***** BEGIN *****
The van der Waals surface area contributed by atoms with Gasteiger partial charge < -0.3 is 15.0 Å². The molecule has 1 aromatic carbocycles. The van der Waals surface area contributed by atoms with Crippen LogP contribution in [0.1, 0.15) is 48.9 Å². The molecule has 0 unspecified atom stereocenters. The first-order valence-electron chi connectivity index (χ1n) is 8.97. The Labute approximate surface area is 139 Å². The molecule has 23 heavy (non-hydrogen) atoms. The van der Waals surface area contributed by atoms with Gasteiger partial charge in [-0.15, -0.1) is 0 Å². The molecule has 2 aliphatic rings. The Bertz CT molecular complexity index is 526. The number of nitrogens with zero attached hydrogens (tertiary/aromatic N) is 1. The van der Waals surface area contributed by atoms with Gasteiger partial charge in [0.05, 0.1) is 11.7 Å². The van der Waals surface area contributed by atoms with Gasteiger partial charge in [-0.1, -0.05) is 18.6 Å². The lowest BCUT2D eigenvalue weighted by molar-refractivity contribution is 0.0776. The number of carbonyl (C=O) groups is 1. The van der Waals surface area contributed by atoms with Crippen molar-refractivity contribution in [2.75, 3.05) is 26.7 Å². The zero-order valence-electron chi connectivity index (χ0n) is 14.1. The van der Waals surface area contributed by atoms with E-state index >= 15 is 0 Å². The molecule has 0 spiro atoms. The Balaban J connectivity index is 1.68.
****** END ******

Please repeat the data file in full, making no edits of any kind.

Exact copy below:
The van der Waals surface area contributed by atoms with Gasteiger partial charge < -0.3 is 15.0 Å². The molecule has 1 aromatic carbocycles. The van der Waals surface area contributed by atoms with Crippen LogP contribution in [0.1, 0.15) is 48.9 Å². The molecule has 0 unspecified atom stereocenters. The first-order valence-electron chi connectivity index (χ1n) is 8.97. The Labute approximate surface area is 139 Å². The molecule has 23 heavy (non-hydrogen) atoms. The van der Waals surface area contributed by atoms with Gasteiger partial charge in [-0.15, -0.1) is 0 Å². The molecule has 2 aliphatic rings. The Bertz CT molecular complexity index is 526. The number of nitrogens with zero attached hydrogens (tertiary/aromatic N) is 1. The van der Waals surface area contributed by atoms with Gasteiger partial charge in [0.05, 0.1) is 11.7 Å². The van der Waals surface area contributed by atoms with Gasteiger partial charge in [-0.1, -0.05) is 18.6 Å². The lowest BCUT2D eigenvalue weighted by molar-refractivity contribution is 0.0776. The number of carbonyl (C=O) groups is 1. The van der Waals surface area contributed by atoms with Crippen molar-refractivity contribution in [2.75, 3.05) is 26.7 Å². The zero-order valence-electron chi connectivity index (χ0n) is 14.1. The van der Waals surface area contributed by atoms with E-state index >= 15 is 0 Å². The molecule has 0 spiro atoms. The Balaban J connectivity index is 1.68.